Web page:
Thursday, August 24, 2017

Shane McCrae, In the Language of my Captor

My grandfather—although I didn’t know whether he would have described himself in this way—was a white supremacist. He wouldn’t have been ashamed to admit that he believed white people were superior to black people—especially superior to black people in particular—indeed, he happily—or, really, “gleefully,” would probably be a better word, since white supremacists don’t ever seem happy so much as gleeful—admitted to this belief many times when I was a child. But I suspect he might have thought the phrase “white supremacist” was too fancy for him. He had been, as a child, the younger brother of a much larger boy, and, along with his older brother Thomas, and his younger brother, Raymond—who grew up to become a landlord, who would eventually be shot through the neck by a tenant he had evicted a few days before, and would die in a soft-top convertible, blood spraying from his neck, his head rolling slightly from side to side on his shoulder as he pointed toward a narrow gap between two dumpsters, wordlessly urging his wife, who was already crawling away from the car, to safety—as a child, he had lived in poverty, in the wake of the Dust Bowl, in Shawnee, Oklahoma. Because of and despite this, he hated “white trash” almost as much—although the hate was a different kind of hate, a sad duty—as he hated blacks, my father especially. (“Purgatory: A Memoir / A Son and a Father of Sons”)

What strikes, beyond the obvious elements, of Ohio poet Shane McCrae’s fifth full-length collection, In the Language of my Captor (Middletown CT: Wesleyan University Press, 2017), are the rhythms of his lines, a cadence that bounces, staccatos, shifts and lifts through and out the other end of an extremely powerful evocation of power and language lost, frayed, betrayed and rebuilt. I am curious to hear how these poems would be read aloud, enjoying the collisions and collusions his rhythms and phrases accomplish. The poems in In the Language of my Captor are centred around racial tensions—cultural, historical and deeply personal— in a book of rage, acknowledgment, inquiry and violence, as McCrae moves between what appears to be memoir and research, articulating a sequence of abandonment, dislocation and systematic racism, and writing a history that is still very much present. As he writes to close the poem “Banjo Yes Recalls His First Movies”: “White folks stay clean / ‘cause how they own you is they own     your options // You can be free / Or you can live [.]”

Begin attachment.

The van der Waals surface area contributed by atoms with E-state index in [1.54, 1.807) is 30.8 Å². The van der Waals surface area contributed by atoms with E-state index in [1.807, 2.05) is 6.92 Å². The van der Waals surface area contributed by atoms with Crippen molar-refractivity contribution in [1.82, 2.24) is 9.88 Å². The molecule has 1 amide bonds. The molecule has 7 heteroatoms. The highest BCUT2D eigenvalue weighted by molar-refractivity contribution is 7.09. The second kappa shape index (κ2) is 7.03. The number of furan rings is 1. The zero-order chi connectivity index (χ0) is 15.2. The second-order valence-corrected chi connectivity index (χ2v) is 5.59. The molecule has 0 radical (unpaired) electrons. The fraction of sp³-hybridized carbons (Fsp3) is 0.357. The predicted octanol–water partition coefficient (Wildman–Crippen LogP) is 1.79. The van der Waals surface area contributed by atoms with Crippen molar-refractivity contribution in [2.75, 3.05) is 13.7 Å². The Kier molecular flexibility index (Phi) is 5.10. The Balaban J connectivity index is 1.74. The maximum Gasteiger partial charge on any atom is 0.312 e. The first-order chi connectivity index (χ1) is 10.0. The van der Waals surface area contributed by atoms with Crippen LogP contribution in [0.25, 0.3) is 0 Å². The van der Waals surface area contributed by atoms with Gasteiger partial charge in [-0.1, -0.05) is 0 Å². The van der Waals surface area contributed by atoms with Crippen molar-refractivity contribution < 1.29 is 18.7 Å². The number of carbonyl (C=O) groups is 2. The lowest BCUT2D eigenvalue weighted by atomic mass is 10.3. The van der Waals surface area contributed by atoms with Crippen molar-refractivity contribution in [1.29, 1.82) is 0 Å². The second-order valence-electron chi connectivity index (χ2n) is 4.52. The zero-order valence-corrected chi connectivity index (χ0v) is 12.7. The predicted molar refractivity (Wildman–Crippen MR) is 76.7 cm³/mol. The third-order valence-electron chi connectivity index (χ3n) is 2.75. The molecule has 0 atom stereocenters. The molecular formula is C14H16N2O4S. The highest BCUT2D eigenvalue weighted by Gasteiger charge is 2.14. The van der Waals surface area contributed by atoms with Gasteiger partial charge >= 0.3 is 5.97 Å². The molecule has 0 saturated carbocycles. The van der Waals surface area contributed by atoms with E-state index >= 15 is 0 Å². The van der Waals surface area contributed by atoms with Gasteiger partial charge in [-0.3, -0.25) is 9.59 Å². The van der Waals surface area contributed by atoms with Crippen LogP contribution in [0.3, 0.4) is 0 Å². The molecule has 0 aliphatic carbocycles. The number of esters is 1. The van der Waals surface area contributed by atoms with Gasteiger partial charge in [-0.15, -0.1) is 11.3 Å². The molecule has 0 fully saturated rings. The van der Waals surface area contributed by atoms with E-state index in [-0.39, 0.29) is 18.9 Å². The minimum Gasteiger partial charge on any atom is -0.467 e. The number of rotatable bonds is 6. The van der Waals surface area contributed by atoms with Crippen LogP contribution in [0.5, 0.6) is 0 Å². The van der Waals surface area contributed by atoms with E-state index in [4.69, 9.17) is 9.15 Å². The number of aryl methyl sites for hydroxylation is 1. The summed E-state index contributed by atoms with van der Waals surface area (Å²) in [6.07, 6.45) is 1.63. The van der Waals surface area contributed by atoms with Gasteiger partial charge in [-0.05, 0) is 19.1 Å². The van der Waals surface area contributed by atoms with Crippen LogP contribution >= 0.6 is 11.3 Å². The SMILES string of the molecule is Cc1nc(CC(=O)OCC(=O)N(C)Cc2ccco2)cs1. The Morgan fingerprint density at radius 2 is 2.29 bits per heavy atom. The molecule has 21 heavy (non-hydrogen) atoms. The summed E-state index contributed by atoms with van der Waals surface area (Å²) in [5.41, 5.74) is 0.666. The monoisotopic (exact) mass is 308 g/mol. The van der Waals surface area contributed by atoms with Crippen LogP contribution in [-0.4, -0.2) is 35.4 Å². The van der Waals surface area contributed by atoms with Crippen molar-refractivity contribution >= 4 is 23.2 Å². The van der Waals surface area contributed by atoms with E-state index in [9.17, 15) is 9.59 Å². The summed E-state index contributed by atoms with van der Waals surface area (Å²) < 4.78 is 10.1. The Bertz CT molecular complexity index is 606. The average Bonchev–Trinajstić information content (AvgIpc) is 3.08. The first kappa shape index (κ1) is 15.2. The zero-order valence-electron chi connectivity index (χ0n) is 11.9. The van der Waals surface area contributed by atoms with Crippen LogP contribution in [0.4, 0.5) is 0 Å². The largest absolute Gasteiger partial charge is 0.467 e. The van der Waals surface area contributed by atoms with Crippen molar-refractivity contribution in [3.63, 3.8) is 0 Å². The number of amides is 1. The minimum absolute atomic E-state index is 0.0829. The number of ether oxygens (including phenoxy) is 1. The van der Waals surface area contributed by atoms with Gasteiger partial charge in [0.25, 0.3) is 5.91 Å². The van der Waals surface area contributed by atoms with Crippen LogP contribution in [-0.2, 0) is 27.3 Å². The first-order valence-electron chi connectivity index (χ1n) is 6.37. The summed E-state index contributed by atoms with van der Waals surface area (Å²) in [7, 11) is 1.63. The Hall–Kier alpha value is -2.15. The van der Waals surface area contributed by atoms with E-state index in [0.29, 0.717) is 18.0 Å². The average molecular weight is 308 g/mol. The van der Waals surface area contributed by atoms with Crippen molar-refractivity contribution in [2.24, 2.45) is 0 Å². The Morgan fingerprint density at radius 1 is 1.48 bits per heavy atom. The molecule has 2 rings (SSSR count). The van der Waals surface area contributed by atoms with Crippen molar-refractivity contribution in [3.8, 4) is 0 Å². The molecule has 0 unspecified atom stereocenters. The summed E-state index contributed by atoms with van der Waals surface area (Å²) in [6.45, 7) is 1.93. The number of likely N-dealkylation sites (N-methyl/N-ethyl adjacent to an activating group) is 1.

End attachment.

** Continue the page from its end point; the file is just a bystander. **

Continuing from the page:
McCrae’s title is reminiscent of the late Vancouver poet Roy Kiyooka’s own engagement with writing “inglish,” employing his own take of the oppressor’s language as a response to racist attitudes toward Japanese Canadians, and racism in general, while declaring himself very much a presence, as both artist and human. As did Caliban against Prospero, how does one move through the language of the oppressor? Constructed as a book-length suite, McCrae’s In the Language of my Captor is a damned good book of poems, and writes an evocation of what is still so painfully relevant, and desperately required.


They put me in a dead boy’s clothes dead Joseph
Except he wasn’t dead at first they put
Me in his clothes dead Joseph’s      after Joseph
Died and I used to call him Joe      they put
Me in Joe’s clothes at first before he died
Joe wasn’t five yet when I met him      I
Was seven      I was seven when he died
Still but a whole year bigger then but I
Wore his clothes still and the whole year I lived with
Momma Varina      and with daddy Jeff
I never lived so good as when I lived with
Them and especially it was daddy Jeff
Who kept me fed and wearing those nice clothes
Until they fit as tight as bandages

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